In a World First, German Doctors Capture MRI Images of Live Childbirth

For the first time, doctors have imaged a live birth using a special MRI machine, hoping to illuminate the birthing process and understand how complications may develop. The mother and baby — who was born Nov. 20 — are both doing fine, according to doctors at Berlin’s Charité hospital, who announced the results today.

The mother agreed to give birth inside the MRI machine, which was specially designed to be larger than the typical narrow cylinder. She still had to wear earmuffs to block out the high-frequency noise, as CNET points out. To protect the baby’s hearing, the machine was shut off just before the amniotic sac opened.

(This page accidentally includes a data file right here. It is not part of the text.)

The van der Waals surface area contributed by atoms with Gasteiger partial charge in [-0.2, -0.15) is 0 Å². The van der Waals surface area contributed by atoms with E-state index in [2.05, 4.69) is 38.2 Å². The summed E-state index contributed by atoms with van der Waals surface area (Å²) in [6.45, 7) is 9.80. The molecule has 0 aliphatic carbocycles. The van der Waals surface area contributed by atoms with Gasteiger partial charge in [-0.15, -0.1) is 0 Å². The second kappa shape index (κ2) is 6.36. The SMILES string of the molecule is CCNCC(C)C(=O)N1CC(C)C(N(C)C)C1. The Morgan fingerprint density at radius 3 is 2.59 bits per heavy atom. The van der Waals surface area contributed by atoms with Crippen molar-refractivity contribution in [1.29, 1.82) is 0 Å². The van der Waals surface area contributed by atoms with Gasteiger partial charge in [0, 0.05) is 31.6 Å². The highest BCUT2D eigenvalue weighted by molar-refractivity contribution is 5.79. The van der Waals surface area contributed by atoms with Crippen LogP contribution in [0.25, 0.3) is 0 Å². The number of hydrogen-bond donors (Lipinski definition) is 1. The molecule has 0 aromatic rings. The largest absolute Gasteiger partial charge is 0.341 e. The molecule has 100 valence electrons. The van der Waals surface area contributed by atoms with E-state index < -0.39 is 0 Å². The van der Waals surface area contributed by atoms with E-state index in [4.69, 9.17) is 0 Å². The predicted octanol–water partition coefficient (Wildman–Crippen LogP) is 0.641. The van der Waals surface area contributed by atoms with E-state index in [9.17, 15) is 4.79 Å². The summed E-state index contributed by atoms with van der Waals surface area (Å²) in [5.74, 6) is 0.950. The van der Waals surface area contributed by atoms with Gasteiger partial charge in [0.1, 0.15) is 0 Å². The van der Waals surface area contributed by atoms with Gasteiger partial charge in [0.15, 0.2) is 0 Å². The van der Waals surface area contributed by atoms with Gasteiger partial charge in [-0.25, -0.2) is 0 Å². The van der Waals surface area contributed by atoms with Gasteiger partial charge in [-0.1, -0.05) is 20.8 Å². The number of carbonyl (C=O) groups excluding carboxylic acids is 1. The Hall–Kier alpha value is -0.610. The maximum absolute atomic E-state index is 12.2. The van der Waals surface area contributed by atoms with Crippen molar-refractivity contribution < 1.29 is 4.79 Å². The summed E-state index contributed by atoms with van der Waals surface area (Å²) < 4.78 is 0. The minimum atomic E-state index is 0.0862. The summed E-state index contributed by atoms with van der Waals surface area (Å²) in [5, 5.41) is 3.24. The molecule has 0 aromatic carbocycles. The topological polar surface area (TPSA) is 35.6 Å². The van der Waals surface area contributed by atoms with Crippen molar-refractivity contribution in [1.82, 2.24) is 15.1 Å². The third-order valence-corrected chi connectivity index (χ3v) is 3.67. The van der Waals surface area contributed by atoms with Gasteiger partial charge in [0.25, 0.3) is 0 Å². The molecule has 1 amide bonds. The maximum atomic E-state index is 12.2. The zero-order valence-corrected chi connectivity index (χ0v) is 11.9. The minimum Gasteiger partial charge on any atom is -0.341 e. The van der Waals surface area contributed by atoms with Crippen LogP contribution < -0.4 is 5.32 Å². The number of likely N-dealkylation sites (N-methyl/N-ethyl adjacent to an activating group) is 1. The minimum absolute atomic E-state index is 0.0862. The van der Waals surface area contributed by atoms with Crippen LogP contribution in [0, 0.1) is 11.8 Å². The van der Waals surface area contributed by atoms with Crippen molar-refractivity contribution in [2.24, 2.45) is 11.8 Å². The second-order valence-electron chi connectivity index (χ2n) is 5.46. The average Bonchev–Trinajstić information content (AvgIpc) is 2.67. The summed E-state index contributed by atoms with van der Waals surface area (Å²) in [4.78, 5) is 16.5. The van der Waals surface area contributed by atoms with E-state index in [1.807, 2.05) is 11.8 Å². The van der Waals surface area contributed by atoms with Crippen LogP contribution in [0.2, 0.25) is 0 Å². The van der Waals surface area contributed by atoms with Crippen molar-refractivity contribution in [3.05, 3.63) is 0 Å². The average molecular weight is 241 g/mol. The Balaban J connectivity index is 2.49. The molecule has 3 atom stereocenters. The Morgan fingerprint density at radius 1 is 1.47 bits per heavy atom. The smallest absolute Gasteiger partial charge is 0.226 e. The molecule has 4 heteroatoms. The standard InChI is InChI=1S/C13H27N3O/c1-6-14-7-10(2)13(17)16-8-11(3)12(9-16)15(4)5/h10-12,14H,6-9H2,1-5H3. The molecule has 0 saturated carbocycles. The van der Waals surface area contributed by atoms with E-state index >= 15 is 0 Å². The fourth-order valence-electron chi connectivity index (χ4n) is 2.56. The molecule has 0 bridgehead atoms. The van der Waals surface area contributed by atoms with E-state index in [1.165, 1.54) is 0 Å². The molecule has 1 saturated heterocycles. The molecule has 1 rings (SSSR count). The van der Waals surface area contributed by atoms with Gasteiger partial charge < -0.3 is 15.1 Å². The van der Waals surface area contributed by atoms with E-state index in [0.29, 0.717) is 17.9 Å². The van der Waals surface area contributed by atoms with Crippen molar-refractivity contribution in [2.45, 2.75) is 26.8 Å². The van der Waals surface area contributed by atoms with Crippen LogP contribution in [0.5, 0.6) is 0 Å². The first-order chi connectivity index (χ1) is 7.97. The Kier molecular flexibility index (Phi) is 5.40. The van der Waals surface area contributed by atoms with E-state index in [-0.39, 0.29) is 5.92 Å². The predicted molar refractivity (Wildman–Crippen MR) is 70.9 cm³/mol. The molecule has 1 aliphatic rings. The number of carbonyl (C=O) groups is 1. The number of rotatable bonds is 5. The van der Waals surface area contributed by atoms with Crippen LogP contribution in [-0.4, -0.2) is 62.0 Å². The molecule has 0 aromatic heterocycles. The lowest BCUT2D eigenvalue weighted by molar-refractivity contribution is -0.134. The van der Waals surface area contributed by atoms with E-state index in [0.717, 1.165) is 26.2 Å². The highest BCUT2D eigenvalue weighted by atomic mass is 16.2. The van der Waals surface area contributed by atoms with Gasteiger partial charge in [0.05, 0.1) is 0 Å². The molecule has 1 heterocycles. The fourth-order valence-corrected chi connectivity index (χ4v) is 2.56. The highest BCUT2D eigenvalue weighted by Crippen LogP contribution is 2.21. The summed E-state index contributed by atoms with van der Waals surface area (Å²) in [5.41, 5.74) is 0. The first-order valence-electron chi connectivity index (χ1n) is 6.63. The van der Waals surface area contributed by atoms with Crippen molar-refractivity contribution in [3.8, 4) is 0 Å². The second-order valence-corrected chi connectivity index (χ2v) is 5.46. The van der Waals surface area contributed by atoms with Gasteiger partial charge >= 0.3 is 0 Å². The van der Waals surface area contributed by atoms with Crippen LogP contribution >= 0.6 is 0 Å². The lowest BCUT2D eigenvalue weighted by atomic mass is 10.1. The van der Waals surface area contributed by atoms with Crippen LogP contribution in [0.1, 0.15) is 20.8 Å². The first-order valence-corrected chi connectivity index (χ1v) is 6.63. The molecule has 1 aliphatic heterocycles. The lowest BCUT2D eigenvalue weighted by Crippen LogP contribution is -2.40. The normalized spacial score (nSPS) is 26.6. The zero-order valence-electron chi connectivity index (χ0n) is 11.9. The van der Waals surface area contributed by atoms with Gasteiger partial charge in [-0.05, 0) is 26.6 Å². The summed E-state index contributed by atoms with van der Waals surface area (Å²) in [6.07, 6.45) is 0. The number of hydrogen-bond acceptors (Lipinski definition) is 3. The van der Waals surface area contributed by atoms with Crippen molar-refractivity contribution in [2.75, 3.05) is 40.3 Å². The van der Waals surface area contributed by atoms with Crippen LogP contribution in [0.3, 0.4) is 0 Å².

Everything went smoothly and doctors were able to watch the first stages of birth in 3-D. Previous scanners and probes have not been able to provide that level of detail or were too dangerous for mother and child, Reuters reported.

Dr. Christian Bamberg, one of the doctors involved, told Reuters the images show which movements the fetus makes in the birth canal, how its bones move and how its head changes shape during birth. All that information can help explain how a birth stalls, which forces a C-section in about 30 percent of births in America.

The images were a culmination of a two-year research project that started with building the open-sided MRI scanner, according to a Charité press release.

Voluntarily giving birth while inside an MRI — all I can say is wow. You will forever have my respect, anonymous German woman.

The Local